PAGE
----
Price: Starts at $999
Technically, RedCannon's Fireball KeyPoint is an endpoint security solution conveniently packaged in a portable USB token. In reality, it's a basic, secure mobile computer that uses host machines
When the Fireball KeyPoint is plugged into a USB port, it connects to the RedCannon Web site or your enterprise's management server for policy and software updates. Updates are loaded before it scans the host PC and grants secure access to network-based applications. The token also alerts users to the presence of spyware or malware on the host PC, but doesn't remove it.
Fireball KeyPoint assesses and authenticates the host machine's compliance with enterprise security policies, granting full access to compliant machines, limited access to moderately risky machines, or no access to machines that represent a high security risk. For example, hosts with a low-level adware threat could still be granted e-mail access. However, if a more dangerous keystroke logger is detected, Fireball KeyPoint won't permit a connection and will advise the user to try another host. The connection to the corporate network is secured with an IPsec VPN tunnel.
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An area of concern is RedCannon's suggested distribution of policy updates via shared drives -- an open invitation to disaster, since worms like Blaster and My-Doom could use the open shares to propagate on the LAN. Fortunately, this isn't a requirement; we discovered during testing that using a Web session secured with SSL or SSH will close this hole. In light of this review, RedCannon has changed its recommended architecture.
RedCannon's Fireball KeyPoint provides token-based endpoint security, secure Web browsing, storage and e-mail, and spyware protection.
Enterprises can configure Fireball KeyPoint to securely run common applications (such as Web browsers and e-mail) and avoid untrusted applications on host machines. RedCannon's proprietary e-mail is adequate; it has the same basic features and capabilities as free or inexpensive e-mail apps like Calypso, Eudora and Thunderbird. The only difference with Red-Cannon's secure e-mail is that almost everything runs from the token, and what little runs from the host PC is hashed/encrypted, erasing all traces of the session.
E-mail messages are stored and encrypted in a token-based vault.
Although RedCannon claims Fireball KeyPoint leaves no residual data on the host computer, our testing found traces of visited Web pages in the Documents and Settings temp directory after the token was removed. This is disappointing, since the whole point of this device is to securely browse the Web and access e-mail via an untrusted computer. RedCannon says the bug will be fixed in the next release.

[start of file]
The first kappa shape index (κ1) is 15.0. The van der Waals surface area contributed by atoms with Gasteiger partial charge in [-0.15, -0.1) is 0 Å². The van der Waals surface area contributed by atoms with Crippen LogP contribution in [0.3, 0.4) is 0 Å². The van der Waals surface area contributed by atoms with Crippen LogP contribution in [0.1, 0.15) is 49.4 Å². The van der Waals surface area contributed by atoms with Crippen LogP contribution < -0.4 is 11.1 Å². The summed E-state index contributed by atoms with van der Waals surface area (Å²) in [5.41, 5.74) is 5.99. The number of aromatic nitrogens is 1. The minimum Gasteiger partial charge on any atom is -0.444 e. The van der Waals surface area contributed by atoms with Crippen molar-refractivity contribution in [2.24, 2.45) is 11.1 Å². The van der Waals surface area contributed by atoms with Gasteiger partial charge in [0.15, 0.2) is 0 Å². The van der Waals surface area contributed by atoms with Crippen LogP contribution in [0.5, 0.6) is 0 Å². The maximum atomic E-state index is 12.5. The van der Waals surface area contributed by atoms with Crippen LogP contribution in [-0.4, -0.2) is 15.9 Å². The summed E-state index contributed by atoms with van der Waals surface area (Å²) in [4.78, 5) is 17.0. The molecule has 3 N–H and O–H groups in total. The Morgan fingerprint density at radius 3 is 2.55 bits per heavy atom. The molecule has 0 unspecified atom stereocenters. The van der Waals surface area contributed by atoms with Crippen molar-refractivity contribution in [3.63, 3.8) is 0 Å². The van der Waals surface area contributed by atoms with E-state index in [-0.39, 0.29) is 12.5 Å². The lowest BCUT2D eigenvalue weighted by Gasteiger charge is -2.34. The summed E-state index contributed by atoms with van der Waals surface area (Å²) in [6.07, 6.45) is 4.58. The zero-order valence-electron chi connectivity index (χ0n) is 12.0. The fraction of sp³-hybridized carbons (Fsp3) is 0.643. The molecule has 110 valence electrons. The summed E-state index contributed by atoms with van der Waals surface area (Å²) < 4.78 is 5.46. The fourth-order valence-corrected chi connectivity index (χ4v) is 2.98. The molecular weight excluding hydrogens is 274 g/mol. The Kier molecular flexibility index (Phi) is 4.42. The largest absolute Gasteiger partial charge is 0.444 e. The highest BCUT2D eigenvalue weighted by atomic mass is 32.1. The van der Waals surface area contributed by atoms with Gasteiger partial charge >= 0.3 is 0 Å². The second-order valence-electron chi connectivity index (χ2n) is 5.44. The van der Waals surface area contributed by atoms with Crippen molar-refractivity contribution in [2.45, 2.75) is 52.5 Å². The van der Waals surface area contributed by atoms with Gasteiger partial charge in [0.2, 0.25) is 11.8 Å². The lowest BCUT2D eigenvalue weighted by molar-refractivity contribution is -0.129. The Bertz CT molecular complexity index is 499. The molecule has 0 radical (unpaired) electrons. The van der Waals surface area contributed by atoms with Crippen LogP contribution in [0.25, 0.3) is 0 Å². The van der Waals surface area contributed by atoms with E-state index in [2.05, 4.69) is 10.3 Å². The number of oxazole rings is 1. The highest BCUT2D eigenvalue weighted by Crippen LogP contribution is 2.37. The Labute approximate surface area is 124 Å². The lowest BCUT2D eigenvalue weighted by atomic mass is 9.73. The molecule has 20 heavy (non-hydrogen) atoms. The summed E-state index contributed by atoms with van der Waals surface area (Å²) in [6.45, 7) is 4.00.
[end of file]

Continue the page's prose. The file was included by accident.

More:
Fireball KeyPoint comes in two sizes -- 256 MB and 512 MB -- but don't let the numbers fool you. Its auto-recovery app takes up approximately 50 MB. The Encrypted Vault secure storage provides drag-and-drop capability through Windows Explorer. And, just as the scanner limits or blocks access to the corporate network, it will also lock down the vault if the host machine presents an unacceptable risk.
The tedious process of integrating Fireball KeyPoint's Fireball Manager into Active Directory--the only supported directory service--must be completed before license, key and policy distribution. Each token must be plugged into a USB port on either the system hosting the management server or with network share to receive licenses, policies and configurations. Wizard-based installation for the Fireball Manager and authentication to a secure Web site/sharepoint for policies/licenses would be on our wish list for the next version.
A thin Quick Start Guide and poor documentation complicated the Fireball Manager's installation and configuration. The guide was lacking in nearly every subject, and completely missing was a diagram showing the entire architecture, which would have prevented serious roadblocks during setup and testing.
Despite a number of first-release shortcomings, the Fireball KeyPoint is an endpoint security product with potential. Whether you're using an Internet cafe or a home computer, the device lessens the most common remote access security concerns. We expect future versions only to improve upon this strong foundation.
About the author
Tom Bowers has worked with computers since the early 80s. He is currently the Manager of Information Security Operations for Wyeth Pharmaceuticals, where he leads a team conducting pen testing globally. He also owns Net4NZIX, a small consulting firm specializing in pen testing and computer forensics. Tom holds the CISSP, PMP and Certified Ethical Hacker certifications. He can be reached at firstname.lastname@example.org.
This article originally appeared in our sister publication Information Security magazine.
This was first published in October 2004